Health and Environment, Motoring|

Driving with a Cold Like Being Drunk

Sneezing Tissue Box HolderResearch carried out by insurance firm Young Marmalade and Halfords – a leading car parts, enhancement, camping, bicycles and mobility retailer – has found that drivers with heavy colds or the flu can suffer from a major lack of concentration when they’re on the road. Tests show that their reactions can be worse than motorists who have had four large whiskies. This puts both the drivers and other road users at risk, and experts are now urging people not to drive if they have a heavy cold.

The research was conducted with a black “telematics” box that records the speed, cornering and braking of motorists. Safety experts have found that victims of a cold have a dramatic rise in poor driving. Reaction times sharply fell, while sudden braking was more frequent due to the motorist not being as aware of the traffic around them. This shows that the ability to drive is estimated to fall by more than 50% when people have the flu or a heavy cold. This is the same as drinking four double whiskies, which insurance firms expect would lead to an accident.

Although there aren’t any official numbers recorded for accidents caused by flu and cold symptoms (eg. sneezing), the insurance industry speculates that drivers are responsible for thousands of crashes when they are sick. The research supports work done by the Common Cold Unit at Cardiff University, which suggested that people with the flu and colds suffer from poor alertness and reaction times and are one-third more likely to hit a kerb.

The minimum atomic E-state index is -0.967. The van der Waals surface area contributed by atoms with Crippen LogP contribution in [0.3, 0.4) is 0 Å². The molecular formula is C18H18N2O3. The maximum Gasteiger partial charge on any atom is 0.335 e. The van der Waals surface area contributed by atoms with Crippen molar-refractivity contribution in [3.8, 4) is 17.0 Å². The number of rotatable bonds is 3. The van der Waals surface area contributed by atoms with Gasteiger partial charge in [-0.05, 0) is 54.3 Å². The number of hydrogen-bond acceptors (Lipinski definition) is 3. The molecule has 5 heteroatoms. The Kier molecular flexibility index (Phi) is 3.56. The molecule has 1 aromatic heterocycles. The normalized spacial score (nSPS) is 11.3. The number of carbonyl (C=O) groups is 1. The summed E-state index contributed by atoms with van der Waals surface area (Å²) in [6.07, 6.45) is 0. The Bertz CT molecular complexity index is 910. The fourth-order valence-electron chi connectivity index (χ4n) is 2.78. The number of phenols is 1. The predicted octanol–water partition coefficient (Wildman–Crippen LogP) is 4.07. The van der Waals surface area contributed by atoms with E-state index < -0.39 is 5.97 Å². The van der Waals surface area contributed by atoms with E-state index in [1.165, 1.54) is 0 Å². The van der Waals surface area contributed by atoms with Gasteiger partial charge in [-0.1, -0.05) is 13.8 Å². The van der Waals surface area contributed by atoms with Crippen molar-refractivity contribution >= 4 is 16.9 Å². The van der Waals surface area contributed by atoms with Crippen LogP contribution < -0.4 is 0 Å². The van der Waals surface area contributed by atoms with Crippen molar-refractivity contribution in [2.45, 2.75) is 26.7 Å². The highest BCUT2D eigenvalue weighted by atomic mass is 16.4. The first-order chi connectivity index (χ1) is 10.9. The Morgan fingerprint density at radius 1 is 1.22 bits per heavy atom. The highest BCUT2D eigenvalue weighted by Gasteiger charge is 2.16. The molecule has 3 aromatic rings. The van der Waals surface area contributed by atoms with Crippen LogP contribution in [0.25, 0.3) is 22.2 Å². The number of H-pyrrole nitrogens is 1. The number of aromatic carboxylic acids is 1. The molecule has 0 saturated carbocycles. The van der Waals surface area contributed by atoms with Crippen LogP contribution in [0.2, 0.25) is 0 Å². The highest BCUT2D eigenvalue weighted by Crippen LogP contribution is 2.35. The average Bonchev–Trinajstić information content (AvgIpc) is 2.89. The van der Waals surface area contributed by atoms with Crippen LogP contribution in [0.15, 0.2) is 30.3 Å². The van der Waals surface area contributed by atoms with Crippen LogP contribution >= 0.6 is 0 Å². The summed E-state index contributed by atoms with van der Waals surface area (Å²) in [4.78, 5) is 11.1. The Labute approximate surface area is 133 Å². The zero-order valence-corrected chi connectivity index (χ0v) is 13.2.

Young Marmalade co-founder Nigel Lacy says that their small-scale research is a warning for drivers that a heavy cold can impair their judgement, concentration and mood. Mark Dolphin, a winter driving expert for Halfords, says that they want consumers to stay safe. Motorists shouldn’t drive if they aren’t feeling well, while the best place to be with a heavy cold or the flu is at home. If a sick person has to travel, they should get someone else to take them and avoid driving. Other motorists should also be aware of other drivers around them. If they see someone sneezing, he added, they should be ready for the unexpected and increase the distance between their vehicles.

Police have added a warning to drivers that they could be prosecuted for getting behind the wheel while they are suffering from flu or heavy cold symptoms. Central Motorway Police Group Constable Steve Rounds says that sneezing can be violent – particularly with a severe cold. They can cause a person’s eyes to close temporarily, he added.

If a person’s eyes close while driving, it could result in a fatal crash that would be there fault. It’s simply better to not take a chance and stay home.




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